The ECOreport looks into the United States withdrawal from COP 21, Trump wants a new climate deal
By Roy L Hales
Though often been portrayed as a climate change denier, the President made no reference to climate when he explained the reasons for America’s withdrawal from the agreement reached at Paris in 2015. Rather, it seems Donald Trump wants a new climate deal.
“In order to fulfil my solemn duty to the United States and its citizens, the US will withdraw from the Paris climate accord, but begin negotiations to re-enter either the Paris accords or a really entirely new transaction on terms that are fair to the United States. We will start to negotiate, and we will see if we can make a deal that’s fair,” he said.
Of course, this means “fair” as interpreted by Donald Trump.
Ignoring the fact the United States is the world’s second largest polluter and has almost three times the per capita emissions of China, President Trump went on to praise America’s environmental record.
United States Emissions
Scott Pruitt, Administrator of the Environmental Protection Agency (EPA), reinforced this impression , “We as a nation do it better than anyone in the world, in striking the balance between growing our economy, growing jobs, while also being a good steward of our environment. We owe no apologies to other nations for our environmental stewardship. After all, before the Paris Accord was ever signed, America had reduced its’ CO2 footprint to levels from the early 1990s. In fact between the years between 2000 and 2014, the United States reduced its CO2 emissions by +18%.”
According to the EPA’s Inventory of U.S. Greenhouse Gas Emissions and Sinks: 1990-2014, “Total U.S. emissions have increased by 7.4 percent from 1990 to 2014.”
By way of comparison, the European Union’s emissions decreased to 24.4% below 1990 levels during the same time period.
A Massive Redistribution Of United States Wealth
Trump called the Paris Agreement, “A massive redistribution of United States wealth to other countries. At 1% growth, renewable sources of energy can meet some of our domestic demand, but at 3 or 4% growth, which I expect, we need all forms of available American energy. Our country will be in grave risk of brown outs and black outs. Our businesses will come to a halt in many cases and the American family will suffer the consequences in the form of lost jobs and a very diminished quality of life.”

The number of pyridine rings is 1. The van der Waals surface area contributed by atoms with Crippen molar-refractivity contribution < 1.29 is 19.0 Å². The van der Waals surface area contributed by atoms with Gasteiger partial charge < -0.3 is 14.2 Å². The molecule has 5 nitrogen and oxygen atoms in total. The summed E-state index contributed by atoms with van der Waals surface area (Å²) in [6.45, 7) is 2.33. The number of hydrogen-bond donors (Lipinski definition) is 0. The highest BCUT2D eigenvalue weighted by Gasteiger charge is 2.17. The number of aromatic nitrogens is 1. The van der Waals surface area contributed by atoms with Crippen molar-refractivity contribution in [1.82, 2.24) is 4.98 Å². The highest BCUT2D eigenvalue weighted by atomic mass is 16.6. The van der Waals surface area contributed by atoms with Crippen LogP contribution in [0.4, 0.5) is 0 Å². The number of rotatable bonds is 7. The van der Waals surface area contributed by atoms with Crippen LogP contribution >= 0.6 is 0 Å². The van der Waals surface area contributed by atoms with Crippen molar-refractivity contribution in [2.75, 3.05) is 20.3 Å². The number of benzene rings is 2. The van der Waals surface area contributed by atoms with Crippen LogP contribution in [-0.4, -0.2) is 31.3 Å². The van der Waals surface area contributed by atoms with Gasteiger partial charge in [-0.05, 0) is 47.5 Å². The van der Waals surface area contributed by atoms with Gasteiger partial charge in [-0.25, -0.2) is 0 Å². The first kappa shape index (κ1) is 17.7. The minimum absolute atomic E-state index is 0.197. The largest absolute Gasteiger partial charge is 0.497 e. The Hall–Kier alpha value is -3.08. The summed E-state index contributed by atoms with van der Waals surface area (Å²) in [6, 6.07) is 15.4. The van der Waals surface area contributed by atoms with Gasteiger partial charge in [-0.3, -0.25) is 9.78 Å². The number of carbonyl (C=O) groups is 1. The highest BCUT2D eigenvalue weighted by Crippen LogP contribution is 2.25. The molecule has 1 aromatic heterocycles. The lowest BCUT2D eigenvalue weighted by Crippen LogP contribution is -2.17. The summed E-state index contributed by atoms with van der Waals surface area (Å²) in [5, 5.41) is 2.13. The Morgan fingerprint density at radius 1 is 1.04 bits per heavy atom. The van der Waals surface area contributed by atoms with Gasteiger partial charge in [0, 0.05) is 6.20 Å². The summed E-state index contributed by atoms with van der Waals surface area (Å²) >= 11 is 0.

He particularly deplored the fact China does not have to curb its’ emissions for 13 years and India “makes its’ participation contingent on receiving billions and billions and billions of dollars in foreign aid from developed countries.”
” … By 2040, compliance with the commitments put into place by the previous administration would cut production for the following (U.S.) sectors: paper down 12%; cement down 23%; iron and steel down 38%; coal – and I happen to love the coal miners – down 86%. The cost to the economy at this time would be close to 3 trillion dollars in lost GDP and six and a half million lost industrial jobs. While households would have $7,000 less income and in many cases much worse than that.”
According to AP News, Trump obtained his facts from a study paid for by two groups that have long opposed environmental regulation. Both get financial backing from the fossil fuel sector.
“The study makes worst-case assumptions that may inflate the cost of meeting U.S. targets under the Paris accord while largely ignoring the economic benefits to U.S. businesses from building and operating renewable energy projects.”
Diminishing America’s Standing
Italian Prime Minister Paolo Gentiloni, German Chancellor Angela Merkel, and French President Emmanuel Macron responded in a joint statement, “We deem the momentum generated in Paris in December 2015 irreversible and we firmly believe that the Paris Agreement cannot be renegotiated, since it is a vital instrument for our planet, societies and economies.”
“Pulling out of Paris will diminish the standing of the United States in world affairs, and make it harder for other leaders to collaborate with President Trump on trade, terrorism, and other critical issues, as it reinforces the belief of an increasing number of their citizens that he cares not a whit for their interests and concerns,” wrote Alden Meyer, Director of Strategy & Policy with the Union of Concerned Scientists.
“And contrary to what President Trump says, his action today will do absolutely nothing to boost the economy or create jobs; instead, it will harm the ability of U.S. companies and workers to compete in the rapidly growing global market for climate-friendly technologies.”